Looking through substantial amounts of material related to persuasion, or how to be better at influencing others, it is easy to run into very good techniques and skills that one can put into practice. These articles and books usually cover the technical aspect of communication well enough for their readers to assume some level of competence in their delivery. Though it would be unfair to assert that this competence is high, one can see how the communicative dexterity of the authors is often the selling point of such products and services. Even when it pertains to more of what should be a clinical approach to communication, like in psychotherapy, it is evident that the performance of certain essential techniques is simply about charming the patient while engaging in enjoyable, rituals. In fact, as John F. Shumaker states in his thesis, The Corruption of Reality, “looking objectively at western psychotherapy, one sees that instead of culturally intact myth-ritual complex, there is only charisma to serve as a basis for therapeutic change. Usually this is the charisma of the therapist, and often there is very little of that.”
And if the emphasis is placed on the therapy technique, which may very well be alien to the patient’s psyche, how can we guarantee success in treatment? It is clear that we can’t. And this lack of success is not a reflection of the value of the technique as much as it is of the performance of the therapists. Similarly, in daily attempts at being persuasive, most people fail to utilize their two most important tools: their voice and charisma as the delivery systems of the message into the listener’s consciousness. It is a well-documented fact that the success of faith healing has more to do with the voice and charisma of the healer than with his own supernatural powers. But the question is different here. Can humans learn to be charismatic? Are the qualities and characteristics of charismatic people something that can be modeled or learned? To answer these questions we must look at a few definitions of charisma and identify its components.
Max Weber defines charisma as “a certain quality of an individual personality by virtue of which he is considered extraordinary and treated as endowed with supernatural, superhuman or at least specifically exceptional powers or qualities.” Further, the World English dictionary refers to charisma as a special personal quality or power of an individual making him capable of influencing and inspiring large numbers of people.
This definition is something people continue to struggle with because of its extensive implications. Religiously, charisma is seen as divinely bestowed upon the individuals who display it, and on these grounds it is impossible to acquire if not by godly intervention. But if we are reasonably critical about the reality of experience and we see charisma as the result of excellent communicative and interpersonal skills, we can conclude that it is attainable through responsible (“responsible” is a very important word here) study and practice. The traits that make up charisma, like a clear and pleasing voice and a good, confident attitude are agreeable to others. Leaders are said to be charismatic when they embrace positivity and assertiveness. It is true that some people are naturally charismatic, and it is no wonder that many studies have shown untrained people to be better influencers than those who have paid large sums of money to become the next Mandrake. In psychotherapy similar studies have shown similar results. This is a craft that is so impoverished in many crucial areas that one has to wonder if its healing merits exist at all, today. And this is cause for concern. Further decline in the fields of interpersonal communication is evident today as a direct result of the massive proliferation of ill-conceived techniques. Estimates of the number of self-proclaimed communications gurus in North America currently outnumber the thousands, and increase all the time. Behind this rush of falsehoods lies, unfortunately, the same ineffectiveness pervading current seduction techniques. Regrettably, our current persuasive methods have drifted from the study of behaviour and context to the pre-packaged, ritualistic nonsense that is sold every day to unsuspecting consumers leaving doubt and suspicion in the void left by the lack of an honest approach.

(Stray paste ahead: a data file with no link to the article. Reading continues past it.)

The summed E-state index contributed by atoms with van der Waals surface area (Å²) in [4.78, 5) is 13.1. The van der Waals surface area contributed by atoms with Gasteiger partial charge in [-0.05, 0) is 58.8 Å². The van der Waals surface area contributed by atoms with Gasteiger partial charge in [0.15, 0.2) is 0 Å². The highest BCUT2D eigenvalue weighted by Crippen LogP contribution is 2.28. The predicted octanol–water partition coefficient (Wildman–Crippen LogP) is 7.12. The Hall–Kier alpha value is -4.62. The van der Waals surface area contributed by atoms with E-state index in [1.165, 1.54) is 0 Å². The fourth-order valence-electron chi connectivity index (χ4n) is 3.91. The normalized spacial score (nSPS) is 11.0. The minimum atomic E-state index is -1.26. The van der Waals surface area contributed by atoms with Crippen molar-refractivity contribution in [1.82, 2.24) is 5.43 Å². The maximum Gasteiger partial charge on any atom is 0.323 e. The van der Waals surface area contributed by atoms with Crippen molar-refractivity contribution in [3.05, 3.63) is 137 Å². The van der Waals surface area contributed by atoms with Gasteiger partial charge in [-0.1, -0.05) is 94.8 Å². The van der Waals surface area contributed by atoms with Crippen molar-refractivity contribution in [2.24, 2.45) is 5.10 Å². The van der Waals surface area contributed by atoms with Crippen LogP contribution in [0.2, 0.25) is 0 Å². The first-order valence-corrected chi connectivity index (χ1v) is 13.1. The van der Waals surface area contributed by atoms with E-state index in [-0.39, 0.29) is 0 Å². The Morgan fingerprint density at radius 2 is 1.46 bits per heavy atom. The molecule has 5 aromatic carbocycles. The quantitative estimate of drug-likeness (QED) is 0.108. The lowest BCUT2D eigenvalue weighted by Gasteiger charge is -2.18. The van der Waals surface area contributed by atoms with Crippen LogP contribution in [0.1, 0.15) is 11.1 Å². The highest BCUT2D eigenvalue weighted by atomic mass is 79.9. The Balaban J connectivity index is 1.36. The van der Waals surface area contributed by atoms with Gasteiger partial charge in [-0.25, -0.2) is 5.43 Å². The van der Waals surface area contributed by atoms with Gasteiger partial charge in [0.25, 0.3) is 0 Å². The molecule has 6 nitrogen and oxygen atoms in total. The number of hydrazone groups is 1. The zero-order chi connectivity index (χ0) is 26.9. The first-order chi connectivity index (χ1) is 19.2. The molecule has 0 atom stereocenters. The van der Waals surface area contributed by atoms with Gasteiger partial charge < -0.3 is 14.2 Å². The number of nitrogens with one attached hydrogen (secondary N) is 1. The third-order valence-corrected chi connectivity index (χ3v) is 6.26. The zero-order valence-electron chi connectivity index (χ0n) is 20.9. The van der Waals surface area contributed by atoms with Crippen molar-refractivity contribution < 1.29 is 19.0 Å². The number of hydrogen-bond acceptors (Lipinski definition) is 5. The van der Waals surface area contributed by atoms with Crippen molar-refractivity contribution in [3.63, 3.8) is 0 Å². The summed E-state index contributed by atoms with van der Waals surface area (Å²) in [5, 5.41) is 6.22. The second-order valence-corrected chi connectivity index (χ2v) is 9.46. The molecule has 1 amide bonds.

There are ways to become charismatic, and more influential; unfortunately, no magic formula exists and sets, or scripts cannot replace good use of voice and personality. Yet to understand why these “gurus” are so successful we only need to look at the amount of confidence, with which they market themselves. It is true that a charismatic charlatan can sell anyone the proverbial bridge, but if I can ask again: is it not the demand for bridges that keeps these swindlers in business? Take a minute to think about how Mr. Phineas Barnum would answer this question.
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